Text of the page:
Once it is established that a dog’s vestibular signs are due to peripheral disease, the veterinarian will consider other causes of peripheral vestibular signs. Differential diagnoses may include otitis media, otitis interna, otic neoplasia, exposure to ototoxic drugs, trauma, hypothyroidism, and rickettsial disease. Recommended testing will be based on which of these conditions is deemed likely in a given patient. In some cases, testing is postponed in favor of monitoring. 

Treatment 

The bad news is that there’s no specific treatment for Idiopathic Vestibular Disease. The good news, however, is that dogs typically recover spontaneously. Most dogs are mostly “back to normal” within a period of days to weeks, although some dogs may have a long-term residual head tilt.

The treatment of Idiopathic Vestibular Disease is centered on supportive care. Dogs may benefit from motion sickness medication, such as meclizine or dimenhydrinate. Dogs with nausea, vomiting, and/or anorexia may also be treated with maropitant or chlorpromazine. Finally, some dogs become dehydrated due to their reluctance or inability to drink; these dogs may require a period of hospitalization and intravenous fluids. 

Client Communication

Idiopathic Vestibular Disease can be terrifying for clients, many of whom worry that their dog has had a stroke. It is important to reassure these clients that dogs are far less susceptible to strokes than humans and that vestibular signs are rarely associated with a stroke in dogs. 

Once a diagnosis has been made, clients may have concerns about their ability to care for their pet. Emphasize that signs typically begin to improve within two to three days; in fact, some dogs will experience complete resolution during that time period! Most dogs only require a brief period of supportive care, even if their signs seem severe when they are presented. 

If the veterinarian prescribes or recommends medication for the pet, review these medications with the client and ensure that they understand dosing and side effects. Dogs often are not eating during the initial stages of Idiopathic Vestibular Disease, so you may need to demonstrate to owners how they can administer pills at home. 

Finally, discuss appropriate nursing care. For a minimally affected dog, little to no change in the dog’s daily routine may be needed. In a dog with severe signs, however, consider the following:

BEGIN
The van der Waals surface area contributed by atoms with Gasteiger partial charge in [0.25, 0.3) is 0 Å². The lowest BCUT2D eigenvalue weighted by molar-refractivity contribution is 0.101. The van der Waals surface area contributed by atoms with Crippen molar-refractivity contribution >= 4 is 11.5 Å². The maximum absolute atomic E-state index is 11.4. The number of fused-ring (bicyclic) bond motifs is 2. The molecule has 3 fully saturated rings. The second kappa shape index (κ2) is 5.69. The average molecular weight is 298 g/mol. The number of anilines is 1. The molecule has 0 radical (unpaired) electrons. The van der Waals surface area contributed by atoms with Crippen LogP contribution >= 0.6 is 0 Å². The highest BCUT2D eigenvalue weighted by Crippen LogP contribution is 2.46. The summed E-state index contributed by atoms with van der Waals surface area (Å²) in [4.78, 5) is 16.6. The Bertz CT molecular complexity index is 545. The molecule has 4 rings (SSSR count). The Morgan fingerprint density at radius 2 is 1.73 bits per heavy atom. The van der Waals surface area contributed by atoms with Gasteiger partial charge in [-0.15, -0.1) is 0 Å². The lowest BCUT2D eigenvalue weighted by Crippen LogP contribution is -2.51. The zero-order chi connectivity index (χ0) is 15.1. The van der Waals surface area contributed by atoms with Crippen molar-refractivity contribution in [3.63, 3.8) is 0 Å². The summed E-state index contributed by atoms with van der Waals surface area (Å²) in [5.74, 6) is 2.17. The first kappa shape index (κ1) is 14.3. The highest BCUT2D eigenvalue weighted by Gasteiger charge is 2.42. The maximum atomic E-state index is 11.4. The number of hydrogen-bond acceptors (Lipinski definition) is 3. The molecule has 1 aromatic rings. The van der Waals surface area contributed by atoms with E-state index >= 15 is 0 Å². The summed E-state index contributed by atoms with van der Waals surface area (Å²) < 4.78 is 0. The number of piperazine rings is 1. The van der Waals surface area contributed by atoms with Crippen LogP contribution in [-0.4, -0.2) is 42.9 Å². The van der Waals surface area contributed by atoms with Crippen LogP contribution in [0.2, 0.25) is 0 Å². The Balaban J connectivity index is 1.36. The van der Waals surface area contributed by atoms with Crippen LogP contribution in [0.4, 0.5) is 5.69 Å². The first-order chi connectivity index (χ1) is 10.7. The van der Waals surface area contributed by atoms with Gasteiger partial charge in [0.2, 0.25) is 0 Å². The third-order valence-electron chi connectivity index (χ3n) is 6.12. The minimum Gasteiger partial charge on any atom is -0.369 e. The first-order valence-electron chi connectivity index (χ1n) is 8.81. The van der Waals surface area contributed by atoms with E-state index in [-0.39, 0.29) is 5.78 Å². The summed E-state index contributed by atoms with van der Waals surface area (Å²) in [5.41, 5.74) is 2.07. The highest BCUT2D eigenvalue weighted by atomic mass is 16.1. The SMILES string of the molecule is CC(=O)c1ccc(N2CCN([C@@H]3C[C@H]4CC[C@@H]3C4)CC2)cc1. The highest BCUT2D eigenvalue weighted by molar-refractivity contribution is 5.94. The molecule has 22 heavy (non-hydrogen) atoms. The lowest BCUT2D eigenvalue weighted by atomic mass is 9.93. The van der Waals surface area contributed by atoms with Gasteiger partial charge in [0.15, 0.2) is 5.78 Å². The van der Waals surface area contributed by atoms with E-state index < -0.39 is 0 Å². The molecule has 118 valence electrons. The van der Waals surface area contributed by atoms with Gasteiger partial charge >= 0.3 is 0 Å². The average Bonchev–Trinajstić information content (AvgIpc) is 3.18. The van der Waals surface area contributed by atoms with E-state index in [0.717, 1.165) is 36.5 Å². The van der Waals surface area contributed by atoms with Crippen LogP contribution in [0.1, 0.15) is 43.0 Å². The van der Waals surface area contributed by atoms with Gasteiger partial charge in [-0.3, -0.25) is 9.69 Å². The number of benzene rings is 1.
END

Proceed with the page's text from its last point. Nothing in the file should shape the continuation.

• Offer food and water by hand, to ensure that the dog is eating and drinking. 
  • Help the dog outside to eliminate. Small dogs can be carried, while larger dogs may require assistance getting up and/or walking. 
  • If the dog is rolling or unable to stand, provide soft bedding and confine the dog to an area that will minimize the risk of trauma. Work with the client to determine an appropriate setup for the dog at home.
  • Consider hospitalization if necessary. (Even if the dog does not require IV fluids, hospitalization may be a good option if the client is unable to provide necessary nursing care and/or if there is not a safe location for the dog at home). 

Vestibular signs should gradually improve over time, beginning within a few days. If signs instead begin to worsen, or if several weeks go by without improvement, it is important that the dog is brought in for a recheck to rule out other neurologic conditions. In most cases, however, dogs will be back to normal within a couple of weeks.

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About Cathy Barnette

Cathy Barnette is a practicing small animal veterinarian, freelance writer, and contributor to XPrep Learning Solutions. She is passionate about both veterinary medicine and education, working to provide helpful information to veterinary teams and the general public. In her free time, she enjoys spending time in nature with her family and leading a Girl Scout troop.